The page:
Court fines Volkswagen for lack of disclosure on emissions scandal
A giant logo of the German car manufacturer Volkswagen is pictured on top of a company's factory building in Wolfsburg, Germany on Sept. 26, 2015 . (AP / Michael Sohn)
The Associated Press
Published Wednesday, October 24, 2018 1:14PM EDT
Last Updated Wednesday, October 24, 2018 2:31PM EDT
FRANKFURT -- A court in Germany has ruled that Volkswagen's main stakeholder must pay 47 million euros ($54 million) in damages to investors for not making a timely disclosure of its scandal over cars rigged to cheat on diesel emissions tests.
The dpa news agency reported that the Stuttgart court announced the verdict Wednesday against Porsche Automobil Holding SE, which holds 52 per cent of the voting rights in Volkswagen.
The company said it would appeal and called the claims "without merit."
News of the scandal broke in September 2015 but the plaintiffs argued that Volkswagen's top management knew about the troubles earlier. Former Volkswagen CEO Martin Winterkorn exercised his legal right not to testify.
The case comes in addition to investor suits against Porsche SE and Volkswagen before a court in Braunschweig, Germany. Porsche said it was "convinced that the rulings will not be sustained in a second-instance ruling."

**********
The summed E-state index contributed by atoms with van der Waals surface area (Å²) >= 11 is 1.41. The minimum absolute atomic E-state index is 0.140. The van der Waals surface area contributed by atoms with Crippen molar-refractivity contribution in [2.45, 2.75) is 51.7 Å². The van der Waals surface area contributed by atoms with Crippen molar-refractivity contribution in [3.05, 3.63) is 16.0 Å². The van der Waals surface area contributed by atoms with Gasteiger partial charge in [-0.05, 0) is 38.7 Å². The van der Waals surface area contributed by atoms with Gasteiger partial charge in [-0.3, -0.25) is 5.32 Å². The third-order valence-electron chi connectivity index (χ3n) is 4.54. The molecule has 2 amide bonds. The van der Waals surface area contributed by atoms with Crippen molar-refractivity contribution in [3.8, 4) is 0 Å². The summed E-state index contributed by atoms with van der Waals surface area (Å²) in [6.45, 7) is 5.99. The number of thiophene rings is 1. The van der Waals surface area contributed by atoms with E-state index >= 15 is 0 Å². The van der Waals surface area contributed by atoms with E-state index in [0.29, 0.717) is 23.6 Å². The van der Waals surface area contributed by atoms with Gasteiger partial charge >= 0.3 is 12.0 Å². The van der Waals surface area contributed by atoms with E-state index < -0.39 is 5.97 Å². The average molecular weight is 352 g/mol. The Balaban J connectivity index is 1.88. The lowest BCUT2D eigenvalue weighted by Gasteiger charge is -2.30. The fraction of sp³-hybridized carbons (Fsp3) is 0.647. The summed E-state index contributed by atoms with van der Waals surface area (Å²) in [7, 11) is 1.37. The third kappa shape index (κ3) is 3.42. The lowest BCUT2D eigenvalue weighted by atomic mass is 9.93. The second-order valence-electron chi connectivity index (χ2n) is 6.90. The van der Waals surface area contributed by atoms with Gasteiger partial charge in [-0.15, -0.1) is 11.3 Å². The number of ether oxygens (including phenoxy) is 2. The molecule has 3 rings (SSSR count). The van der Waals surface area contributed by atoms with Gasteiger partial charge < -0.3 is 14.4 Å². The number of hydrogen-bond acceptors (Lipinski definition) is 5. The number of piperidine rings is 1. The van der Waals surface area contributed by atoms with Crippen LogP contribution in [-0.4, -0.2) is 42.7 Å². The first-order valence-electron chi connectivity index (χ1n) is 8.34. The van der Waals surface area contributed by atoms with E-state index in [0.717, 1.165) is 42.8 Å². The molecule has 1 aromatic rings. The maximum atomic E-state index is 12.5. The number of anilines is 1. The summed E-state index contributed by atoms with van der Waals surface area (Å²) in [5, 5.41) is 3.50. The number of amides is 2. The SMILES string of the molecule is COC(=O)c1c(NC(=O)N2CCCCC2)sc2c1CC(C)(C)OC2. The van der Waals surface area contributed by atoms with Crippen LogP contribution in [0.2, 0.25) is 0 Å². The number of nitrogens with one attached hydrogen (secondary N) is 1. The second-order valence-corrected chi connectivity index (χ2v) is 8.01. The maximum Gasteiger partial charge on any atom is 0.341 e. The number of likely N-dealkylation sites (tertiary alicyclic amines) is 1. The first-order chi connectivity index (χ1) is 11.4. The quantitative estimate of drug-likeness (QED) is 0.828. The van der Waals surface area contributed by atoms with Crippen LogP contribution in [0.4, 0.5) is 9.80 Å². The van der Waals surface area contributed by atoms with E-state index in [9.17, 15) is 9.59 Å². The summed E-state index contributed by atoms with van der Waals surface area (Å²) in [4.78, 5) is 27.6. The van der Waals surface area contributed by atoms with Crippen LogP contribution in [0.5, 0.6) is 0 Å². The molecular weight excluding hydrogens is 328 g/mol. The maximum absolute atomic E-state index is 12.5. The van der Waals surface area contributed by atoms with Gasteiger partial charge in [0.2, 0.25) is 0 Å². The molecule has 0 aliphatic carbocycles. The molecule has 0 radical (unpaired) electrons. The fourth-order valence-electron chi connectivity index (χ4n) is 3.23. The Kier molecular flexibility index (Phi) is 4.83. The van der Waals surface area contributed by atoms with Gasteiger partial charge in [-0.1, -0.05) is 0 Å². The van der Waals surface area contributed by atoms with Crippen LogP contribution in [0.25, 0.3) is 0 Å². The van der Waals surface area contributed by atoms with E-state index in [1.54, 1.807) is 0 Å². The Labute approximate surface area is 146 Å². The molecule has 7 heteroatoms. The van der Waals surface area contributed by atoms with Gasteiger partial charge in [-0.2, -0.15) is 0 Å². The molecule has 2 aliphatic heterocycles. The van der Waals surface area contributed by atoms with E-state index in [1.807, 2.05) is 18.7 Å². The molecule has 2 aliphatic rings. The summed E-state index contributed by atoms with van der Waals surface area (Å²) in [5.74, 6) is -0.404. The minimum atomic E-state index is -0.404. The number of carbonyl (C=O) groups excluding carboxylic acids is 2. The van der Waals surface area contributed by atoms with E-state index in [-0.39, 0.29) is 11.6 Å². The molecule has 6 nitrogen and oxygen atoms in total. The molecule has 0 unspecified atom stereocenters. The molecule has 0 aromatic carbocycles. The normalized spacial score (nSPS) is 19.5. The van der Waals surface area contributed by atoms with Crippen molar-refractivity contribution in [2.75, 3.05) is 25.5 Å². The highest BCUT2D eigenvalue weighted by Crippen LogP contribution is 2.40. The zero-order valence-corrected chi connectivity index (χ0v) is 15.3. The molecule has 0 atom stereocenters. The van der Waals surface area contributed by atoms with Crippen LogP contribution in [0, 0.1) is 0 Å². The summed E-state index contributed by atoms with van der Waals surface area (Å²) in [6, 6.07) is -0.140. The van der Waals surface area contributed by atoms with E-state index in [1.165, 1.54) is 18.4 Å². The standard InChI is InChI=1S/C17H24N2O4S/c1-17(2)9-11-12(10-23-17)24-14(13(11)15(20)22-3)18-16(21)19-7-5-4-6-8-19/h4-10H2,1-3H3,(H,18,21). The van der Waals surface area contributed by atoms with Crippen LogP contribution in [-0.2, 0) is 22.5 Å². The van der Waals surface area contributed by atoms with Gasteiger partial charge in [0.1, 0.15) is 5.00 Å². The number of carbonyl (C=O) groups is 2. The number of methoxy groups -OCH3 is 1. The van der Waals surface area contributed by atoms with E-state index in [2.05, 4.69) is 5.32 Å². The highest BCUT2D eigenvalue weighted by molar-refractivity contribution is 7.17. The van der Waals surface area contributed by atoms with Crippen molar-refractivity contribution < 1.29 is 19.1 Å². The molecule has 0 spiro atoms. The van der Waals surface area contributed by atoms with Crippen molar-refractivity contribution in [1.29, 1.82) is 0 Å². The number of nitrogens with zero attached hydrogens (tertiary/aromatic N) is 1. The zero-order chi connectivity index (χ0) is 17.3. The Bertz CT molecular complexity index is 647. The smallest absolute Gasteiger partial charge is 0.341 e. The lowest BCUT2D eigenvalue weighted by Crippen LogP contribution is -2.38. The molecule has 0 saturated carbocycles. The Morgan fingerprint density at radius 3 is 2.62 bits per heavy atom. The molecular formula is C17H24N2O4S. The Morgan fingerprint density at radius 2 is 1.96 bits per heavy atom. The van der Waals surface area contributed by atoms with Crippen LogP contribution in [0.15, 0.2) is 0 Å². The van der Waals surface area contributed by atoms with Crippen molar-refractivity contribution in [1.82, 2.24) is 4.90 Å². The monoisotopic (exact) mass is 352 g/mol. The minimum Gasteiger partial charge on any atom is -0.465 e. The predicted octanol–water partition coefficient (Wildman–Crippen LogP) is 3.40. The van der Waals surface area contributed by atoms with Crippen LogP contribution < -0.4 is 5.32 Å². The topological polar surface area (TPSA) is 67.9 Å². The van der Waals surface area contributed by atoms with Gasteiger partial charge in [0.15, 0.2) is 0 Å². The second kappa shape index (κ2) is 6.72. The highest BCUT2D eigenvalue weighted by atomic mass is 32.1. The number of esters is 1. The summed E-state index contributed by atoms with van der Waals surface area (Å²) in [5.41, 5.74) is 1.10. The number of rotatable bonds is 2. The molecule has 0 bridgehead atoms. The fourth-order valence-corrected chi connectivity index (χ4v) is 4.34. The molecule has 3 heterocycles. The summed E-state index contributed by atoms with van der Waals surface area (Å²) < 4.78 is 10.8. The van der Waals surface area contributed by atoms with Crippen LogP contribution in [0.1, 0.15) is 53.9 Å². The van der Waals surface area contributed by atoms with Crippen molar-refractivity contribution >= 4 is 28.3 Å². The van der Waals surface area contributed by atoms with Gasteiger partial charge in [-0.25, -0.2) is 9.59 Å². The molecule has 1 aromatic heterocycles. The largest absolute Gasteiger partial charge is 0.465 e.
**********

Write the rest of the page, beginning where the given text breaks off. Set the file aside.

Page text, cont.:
Porsche said higher courts had ruled that the Stuttgart court should have decided the case by its full chamber, not by a single judge. It cited what it said were existing rulings by other courts that proceedings should be stayed while a so-called model case is pending before the Braunschweig court to prevent conflicting decisions on the same issues. Porsche said that the actions "are without merit and the claims raised do not exist."
German securities law requires companies to disclose information that could significantly affect the stock price so that investors can decide whether or not to sell their holdings.
The U.S. Environmental Protection Agency issued a notice of violation on Sept. 18, 2015, saying Volkswagen had installed software that turned emissions controls on during testing and off during every day driving.
Volkswagen has pleaded guilty to criminal charges in the United States and incurred more than 28 billion euros ($32 billion) in fines and penalties.
Winterkorn and several other Volkswagen executives serving at the time face criminal charges in the U.S. but cannot be extradited; two Volkswagen executives were sent to prison.